Apparently there is a thorn in the side of many homeowners out there! Many homeowner’s days are ruined right at the beginning of the day when they walk outside to drive to work and find their new car (or old car) completely covered in hard water spots from the sprinklers. Some of my customers have even told me how they have to wash their cars with vinegar to remove these extremely undesirable water spots as well, so I thought I would take the time and add a little note to my blog.
Many customers ask me if it is possible to run their outside water through their water softener just so their car does not get water spots on it. The simple answer to this question is, “No.” I know it’s not what homeowners want to hear, but it is the truth and this is the reason why: Your lawn, shrubs, flowers, and other vegetation need the hardness in your water for nutrients to grow. A water softener is going to remove the hardness and replace it with Sodium which will kill most any vegetation over time and I am sure most homeowners don’t want that. Also 99% of the time the water supply to your outside irrigation, sprinklers, and drip systems does not come from inside the house but usually comes from the main water line running to your house before it enters your home. Another thing to think about is water pressure. A water softener is always installed after a pressure regulator and your outside water is always connected before the water pressure regulator. Sprinklers use a lot of water and that means they need the 140 lbs PSI of water pressure in the main water line outside your house. If you were to hook your sprinklers up to the 60lbs PSI of water pressure after the pressure regulator and after your water softener, your sprinklers would probably hardly even put out any water and therefore your lawn would die anyway, even if you are using Potassium in your water softener instead of salt.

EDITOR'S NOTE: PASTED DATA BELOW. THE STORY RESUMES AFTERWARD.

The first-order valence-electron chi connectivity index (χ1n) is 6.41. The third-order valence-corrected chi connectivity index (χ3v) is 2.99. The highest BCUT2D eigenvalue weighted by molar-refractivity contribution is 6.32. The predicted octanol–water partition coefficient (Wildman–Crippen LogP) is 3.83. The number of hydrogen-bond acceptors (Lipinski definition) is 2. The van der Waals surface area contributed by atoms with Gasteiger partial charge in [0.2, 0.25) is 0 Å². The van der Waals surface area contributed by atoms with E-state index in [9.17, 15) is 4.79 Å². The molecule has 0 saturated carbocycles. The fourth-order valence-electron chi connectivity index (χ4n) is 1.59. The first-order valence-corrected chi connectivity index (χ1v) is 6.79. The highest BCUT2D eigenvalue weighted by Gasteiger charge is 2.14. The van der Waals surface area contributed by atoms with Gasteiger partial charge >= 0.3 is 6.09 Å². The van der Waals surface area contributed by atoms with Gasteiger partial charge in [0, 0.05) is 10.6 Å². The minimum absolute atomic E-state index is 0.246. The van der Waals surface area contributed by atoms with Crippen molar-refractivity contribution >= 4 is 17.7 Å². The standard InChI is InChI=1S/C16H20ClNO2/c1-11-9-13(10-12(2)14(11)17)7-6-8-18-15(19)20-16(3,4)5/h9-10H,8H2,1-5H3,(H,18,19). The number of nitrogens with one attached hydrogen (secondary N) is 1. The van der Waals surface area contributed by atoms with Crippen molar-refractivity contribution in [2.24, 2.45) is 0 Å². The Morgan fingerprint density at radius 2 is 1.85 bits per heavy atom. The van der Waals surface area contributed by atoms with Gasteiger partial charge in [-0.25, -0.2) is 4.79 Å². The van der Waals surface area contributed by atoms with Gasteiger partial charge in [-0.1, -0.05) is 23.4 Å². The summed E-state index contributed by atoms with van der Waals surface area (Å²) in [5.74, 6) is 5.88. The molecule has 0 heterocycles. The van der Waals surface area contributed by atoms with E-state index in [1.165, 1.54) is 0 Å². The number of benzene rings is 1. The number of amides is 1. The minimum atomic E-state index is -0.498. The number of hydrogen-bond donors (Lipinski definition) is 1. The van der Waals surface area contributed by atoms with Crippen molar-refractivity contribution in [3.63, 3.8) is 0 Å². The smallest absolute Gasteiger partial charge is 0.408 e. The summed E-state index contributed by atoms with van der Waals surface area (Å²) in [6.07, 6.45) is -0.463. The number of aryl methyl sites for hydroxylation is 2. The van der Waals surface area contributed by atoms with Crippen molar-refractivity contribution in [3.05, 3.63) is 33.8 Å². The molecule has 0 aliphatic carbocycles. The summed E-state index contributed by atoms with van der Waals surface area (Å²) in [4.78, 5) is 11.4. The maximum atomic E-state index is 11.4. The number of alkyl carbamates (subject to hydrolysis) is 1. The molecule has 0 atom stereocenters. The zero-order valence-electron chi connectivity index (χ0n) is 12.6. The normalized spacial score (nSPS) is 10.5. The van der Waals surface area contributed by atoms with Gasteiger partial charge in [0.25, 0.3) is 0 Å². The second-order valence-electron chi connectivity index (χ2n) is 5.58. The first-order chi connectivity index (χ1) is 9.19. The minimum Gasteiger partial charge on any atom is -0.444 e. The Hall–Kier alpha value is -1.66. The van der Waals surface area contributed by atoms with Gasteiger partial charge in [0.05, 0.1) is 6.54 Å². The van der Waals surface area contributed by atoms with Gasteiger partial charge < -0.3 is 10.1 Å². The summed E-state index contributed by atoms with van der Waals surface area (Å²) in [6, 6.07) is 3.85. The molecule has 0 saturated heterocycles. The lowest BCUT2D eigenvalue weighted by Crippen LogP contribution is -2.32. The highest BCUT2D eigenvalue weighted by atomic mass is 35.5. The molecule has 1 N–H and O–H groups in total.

So what it comes down to is a battle between the car or the lawn if you can’t somehow find a way to keep your sprinklers from spraying water on your car. A couple of ideas you may consider is to change the times your lawn is watered to be times when the car is at work or somewhere else if that’s possible even if you have to operate your sprinklers manually. Or you may consider a fence or some sort of blockage so that the water cannot get on the car. Probably the best option and the cheapest has been to get a waterproof car cover for your car. I’ve seen some homeowners get so upset with it they put in that fake grass or AstroTurf, or whatever you might call it to solve the problem.
If anyone out there has a better idea, then I would be more than happy to entertain it and pass it on to my friends, associates and customers.
All the best,
Royal Water Systems | 855-SOF-TNER